A good friend of mine and fellow educator, Ms. Karlee helped me out by writing this week’s blog post. Check it out! – Ms. Heather
How can I keep my children learning over the summer without making them do “schoolwork” all the time? I feel like this question repeats over and over in my mind every June. I want them to have fun and enjoy the summer without losing any of what they’ve gained over the school year (which I can tell you, as an elementary school teacher, is definitely possible).
-Read to your kids! Even if you do no other intentional learning activities this summer, at least do this one. You can go to the library, get a magazine subscription, find kindle books for children (which can be done through the library), or go to a bookstore and let your children choose some new books. Don’t forget to go to story time and other programs at the library. Pinterest and Google are your friends. You can search by topic, holiday, or even by the materials you have on hand. Just today, I searched “popsicle stick crafts.” You can search for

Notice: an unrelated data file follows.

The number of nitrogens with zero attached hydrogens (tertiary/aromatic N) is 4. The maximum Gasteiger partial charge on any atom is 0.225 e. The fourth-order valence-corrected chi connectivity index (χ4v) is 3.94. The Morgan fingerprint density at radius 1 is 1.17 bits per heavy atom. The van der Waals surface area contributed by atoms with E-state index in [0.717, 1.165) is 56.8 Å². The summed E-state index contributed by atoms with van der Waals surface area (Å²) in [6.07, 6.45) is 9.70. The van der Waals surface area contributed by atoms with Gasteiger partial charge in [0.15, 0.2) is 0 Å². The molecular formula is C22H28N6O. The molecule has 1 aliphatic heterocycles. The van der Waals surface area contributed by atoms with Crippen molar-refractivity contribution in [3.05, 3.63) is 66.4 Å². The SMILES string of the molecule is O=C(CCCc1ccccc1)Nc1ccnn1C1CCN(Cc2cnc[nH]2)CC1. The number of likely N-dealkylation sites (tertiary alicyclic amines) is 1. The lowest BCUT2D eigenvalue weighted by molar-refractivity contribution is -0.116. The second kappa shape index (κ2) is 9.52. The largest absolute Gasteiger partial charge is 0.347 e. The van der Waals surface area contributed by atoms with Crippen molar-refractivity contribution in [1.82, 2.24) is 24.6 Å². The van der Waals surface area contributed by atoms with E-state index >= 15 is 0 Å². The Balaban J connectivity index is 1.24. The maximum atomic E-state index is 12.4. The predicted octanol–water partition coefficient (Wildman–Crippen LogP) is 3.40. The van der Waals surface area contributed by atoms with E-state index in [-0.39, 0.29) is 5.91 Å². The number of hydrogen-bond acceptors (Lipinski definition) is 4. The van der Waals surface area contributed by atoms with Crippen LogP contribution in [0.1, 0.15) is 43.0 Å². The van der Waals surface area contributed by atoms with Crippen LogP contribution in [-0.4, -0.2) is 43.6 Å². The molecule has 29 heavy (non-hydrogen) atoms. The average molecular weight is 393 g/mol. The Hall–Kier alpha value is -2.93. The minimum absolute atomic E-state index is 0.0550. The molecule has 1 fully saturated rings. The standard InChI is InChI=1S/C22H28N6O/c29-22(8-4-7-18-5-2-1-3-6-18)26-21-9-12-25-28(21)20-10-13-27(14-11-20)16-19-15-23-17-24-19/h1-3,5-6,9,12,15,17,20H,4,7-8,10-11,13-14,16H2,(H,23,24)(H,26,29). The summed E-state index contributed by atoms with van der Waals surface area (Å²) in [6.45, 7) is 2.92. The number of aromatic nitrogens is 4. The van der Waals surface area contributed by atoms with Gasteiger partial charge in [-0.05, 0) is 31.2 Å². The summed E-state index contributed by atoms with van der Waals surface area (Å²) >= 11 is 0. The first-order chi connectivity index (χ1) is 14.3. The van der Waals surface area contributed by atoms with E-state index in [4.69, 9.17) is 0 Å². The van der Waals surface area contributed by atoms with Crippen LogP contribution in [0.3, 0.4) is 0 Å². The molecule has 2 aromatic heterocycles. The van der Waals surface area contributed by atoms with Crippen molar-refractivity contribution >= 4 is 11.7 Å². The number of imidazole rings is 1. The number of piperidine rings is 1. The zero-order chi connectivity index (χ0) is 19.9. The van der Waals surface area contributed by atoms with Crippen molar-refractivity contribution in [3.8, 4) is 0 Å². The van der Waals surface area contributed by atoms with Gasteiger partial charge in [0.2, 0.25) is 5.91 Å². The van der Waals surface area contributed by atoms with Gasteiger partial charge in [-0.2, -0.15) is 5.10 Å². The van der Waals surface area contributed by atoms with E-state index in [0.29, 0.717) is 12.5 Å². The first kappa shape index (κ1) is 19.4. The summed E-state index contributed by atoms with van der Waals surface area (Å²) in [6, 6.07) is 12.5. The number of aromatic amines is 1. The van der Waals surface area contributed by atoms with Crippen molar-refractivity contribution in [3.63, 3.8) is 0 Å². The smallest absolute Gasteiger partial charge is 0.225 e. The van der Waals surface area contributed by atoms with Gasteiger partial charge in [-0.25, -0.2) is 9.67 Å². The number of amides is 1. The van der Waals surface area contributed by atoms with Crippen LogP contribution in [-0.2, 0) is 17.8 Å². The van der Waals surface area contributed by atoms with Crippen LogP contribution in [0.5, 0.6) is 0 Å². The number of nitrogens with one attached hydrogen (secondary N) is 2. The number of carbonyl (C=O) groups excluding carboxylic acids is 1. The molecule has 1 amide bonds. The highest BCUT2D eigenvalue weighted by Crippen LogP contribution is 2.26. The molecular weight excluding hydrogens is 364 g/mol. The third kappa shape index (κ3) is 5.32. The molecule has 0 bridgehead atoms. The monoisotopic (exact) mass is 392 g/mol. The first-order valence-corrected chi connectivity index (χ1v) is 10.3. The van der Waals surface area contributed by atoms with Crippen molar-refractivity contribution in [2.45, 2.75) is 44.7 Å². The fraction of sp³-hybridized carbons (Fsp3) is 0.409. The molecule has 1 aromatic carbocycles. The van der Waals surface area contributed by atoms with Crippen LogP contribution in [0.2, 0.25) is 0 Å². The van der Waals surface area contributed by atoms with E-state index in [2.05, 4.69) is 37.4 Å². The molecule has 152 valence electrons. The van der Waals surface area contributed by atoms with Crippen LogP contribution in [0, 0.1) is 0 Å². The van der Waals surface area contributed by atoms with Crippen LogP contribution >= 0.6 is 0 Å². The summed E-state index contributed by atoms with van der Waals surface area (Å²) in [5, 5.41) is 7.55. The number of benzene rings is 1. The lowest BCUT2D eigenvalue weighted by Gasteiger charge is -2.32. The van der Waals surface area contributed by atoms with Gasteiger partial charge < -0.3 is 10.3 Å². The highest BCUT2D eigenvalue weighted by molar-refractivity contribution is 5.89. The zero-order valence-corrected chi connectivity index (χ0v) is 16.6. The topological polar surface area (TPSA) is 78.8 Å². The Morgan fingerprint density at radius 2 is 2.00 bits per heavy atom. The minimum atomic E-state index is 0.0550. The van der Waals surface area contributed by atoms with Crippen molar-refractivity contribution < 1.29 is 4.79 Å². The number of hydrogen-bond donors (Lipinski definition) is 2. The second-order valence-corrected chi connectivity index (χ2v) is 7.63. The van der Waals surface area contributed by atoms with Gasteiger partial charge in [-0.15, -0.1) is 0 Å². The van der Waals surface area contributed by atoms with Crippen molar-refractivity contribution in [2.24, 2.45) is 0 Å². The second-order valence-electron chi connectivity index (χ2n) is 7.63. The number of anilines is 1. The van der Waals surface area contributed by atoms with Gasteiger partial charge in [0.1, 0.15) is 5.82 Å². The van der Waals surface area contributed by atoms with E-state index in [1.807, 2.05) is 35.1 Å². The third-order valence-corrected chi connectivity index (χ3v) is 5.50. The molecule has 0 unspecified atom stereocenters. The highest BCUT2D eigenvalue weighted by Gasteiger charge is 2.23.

crafts ideas, games, outdoor or indoor activities, learning activities, etc.
-Visit local parks. Go for walks and talk about what you see. Visit nature centers. Look online, on your park’s website or Facebook, for programs, events, and activities. I recently registered my children for a program called “Tales for Tots” where they will read a book about a bluebird, do a craft, and walk to a place where bluebirds are often seen.
– Encourage your child to express themselves by telling you what they enjoy or don’t enjoy about an activity or experience, describe what they see or do, or recall an experience afterward (i.e. describe what they did to a parent or grandparent that wasn’t there).
-Do ten to fifteen minutes of “school work” each day. Don’t try to do too much, but this small amount of structured time will go far in keeping them on track for the next school year. Use some flashcards, get them some writing paper to practice, and get some practice workbooks and do a page or two each day.
-Let them play. Children develop communication skills, problem-solving, strategic thinking, and more during play. Let them play independently, schedule play time with other children, give them items for role-playing (i.e. doctor kit, dress-up, etc.), or just let them be free to come up with their own ideas. Try building a fort with your children (inside or outside). You might enjoy it as much as they do!